Fantastic Beasts is directed by David Yates, who served as director of the final four Harry Potter films.  Harry Potter fans will learn some new lingo, like “No-Maj”–American for Muggle.  A No-Maj named Jacob, played by Dan Fogler, has a run-in with Scamander, Scamander loses his magical case, and some beasties escape, which may reveal the wizarding world to the rest of us.  Fantastic Beasts co-stars Katherine Waterston (Steve Jobs) as Porpentina, Alison Sudol (Transparent) as Queenie, Ezra Miller (Batman v Superman: Dawn of Justice) as Credence, Ron Perlman (Hellboy, Star Trek Nemesis) as Gnarlack, Samantha Morton (Minority Report, John Connor, Jane Eyre) as Mary Lou, Jon Voight (Mission Impossible, National Treasure) as Henry Shaw, Sr., Carmen Ejogo (Selma) as Seraphina, Jenn Murray (Brooklyn) as Chastity, and Colin Farrell (Total Recall, Phone Booth, Minority Report, Daredevil) as Percival Graves.

Fantastic Beasts and Where to Find Them poster

Take a look at this new behind-the-scenes feature for Fantastic Beasts and Where to Find Them (and raise your hand if you wish Colin Farrell were playing a young Professor Snape):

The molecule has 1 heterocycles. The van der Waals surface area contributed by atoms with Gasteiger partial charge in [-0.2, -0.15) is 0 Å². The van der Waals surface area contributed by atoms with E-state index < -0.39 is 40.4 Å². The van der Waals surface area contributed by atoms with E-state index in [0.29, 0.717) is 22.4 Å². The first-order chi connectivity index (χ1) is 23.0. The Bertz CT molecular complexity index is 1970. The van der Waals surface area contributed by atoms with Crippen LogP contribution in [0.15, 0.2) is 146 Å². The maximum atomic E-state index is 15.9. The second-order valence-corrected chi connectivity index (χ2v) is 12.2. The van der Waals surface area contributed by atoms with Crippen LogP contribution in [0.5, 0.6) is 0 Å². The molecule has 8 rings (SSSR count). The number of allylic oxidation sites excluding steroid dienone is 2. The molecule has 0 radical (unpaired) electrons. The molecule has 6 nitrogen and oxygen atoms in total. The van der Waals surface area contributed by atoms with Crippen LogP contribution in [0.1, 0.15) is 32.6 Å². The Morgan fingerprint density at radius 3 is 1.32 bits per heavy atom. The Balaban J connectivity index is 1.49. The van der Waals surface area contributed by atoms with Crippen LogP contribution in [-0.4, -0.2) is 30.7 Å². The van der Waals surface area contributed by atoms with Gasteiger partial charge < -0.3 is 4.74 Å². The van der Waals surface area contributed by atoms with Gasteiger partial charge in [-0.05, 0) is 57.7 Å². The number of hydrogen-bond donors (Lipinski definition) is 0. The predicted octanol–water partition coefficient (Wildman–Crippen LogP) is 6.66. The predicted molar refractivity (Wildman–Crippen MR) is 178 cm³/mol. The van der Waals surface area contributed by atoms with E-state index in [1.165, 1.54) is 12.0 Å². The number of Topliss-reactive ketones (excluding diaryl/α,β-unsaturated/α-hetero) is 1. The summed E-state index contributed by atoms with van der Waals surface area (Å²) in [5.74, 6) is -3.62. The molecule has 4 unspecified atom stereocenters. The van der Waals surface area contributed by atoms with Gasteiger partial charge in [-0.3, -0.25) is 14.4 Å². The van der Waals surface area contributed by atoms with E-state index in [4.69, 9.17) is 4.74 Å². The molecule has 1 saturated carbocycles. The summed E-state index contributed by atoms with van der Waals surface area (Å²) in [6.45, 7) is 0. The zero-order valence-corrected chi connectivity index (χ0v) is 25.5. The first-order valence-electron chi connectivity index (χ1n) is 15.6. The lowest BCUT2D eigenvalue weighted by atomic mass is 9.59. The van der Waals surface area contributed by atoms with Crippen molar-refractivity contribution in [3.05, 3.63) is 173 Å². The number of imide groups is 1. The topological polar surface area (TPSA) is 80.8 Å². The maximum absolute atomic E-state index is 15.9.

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Baskets

Review by C.J. Bunce

Hardly a beat is skipped before find you yourself wondering if television viewers who may be unfamiliar with Louie Anderson’s brilliant stand-up comedy realize that Zach Galifianakis’s mother on the new FX Networks series Baskets actually is being played by a man.  It’s the brilliance and sincerity of Anderson’s ability to play a mother character that tells you Baskets is one darkly hilarious new series.

Galifianakis–who co-created the show and is a series writer along with comedian Louis C.K. and executive producer Jonathan Krisel (Portlandia, Saturday Night Live)–plays a very serious, committed, “classically-trained” clown named Chip Baskets, stuck now in Bakersfield as an under-appreciated rodeo clown.  Galifianakis also plays the dual role of Chip’s more successful brother Dale.  In the inaugural episode we follow Chip’s traumatic efforts to attend “clown college” in Paris, where the key difficulty is the simple fact that Chip doesn’t speak French, so he can only limp along trying to understand the professor’s French humor lessons.  Ultimately Galifianakis plays the part for all it’s worth.  He’s truly destined to be Emmett Kelly’s perpetually sad Weary Willie.  Opposite Anderson as his doting mother, and Martha Kelly, who plays an infatuated Costco insurance agent who might have stepped out of the Coen Brothers’ Fargo, Galifianakis is at times both funny and oddly depressing.  Baskets the Clown is real in as much as Elliot’s character is real on Mr. Robot–modern young guys stuck in a rut in every part of their lives.  Yet somehow the laughs sneak through.

Baskets Costco Anderson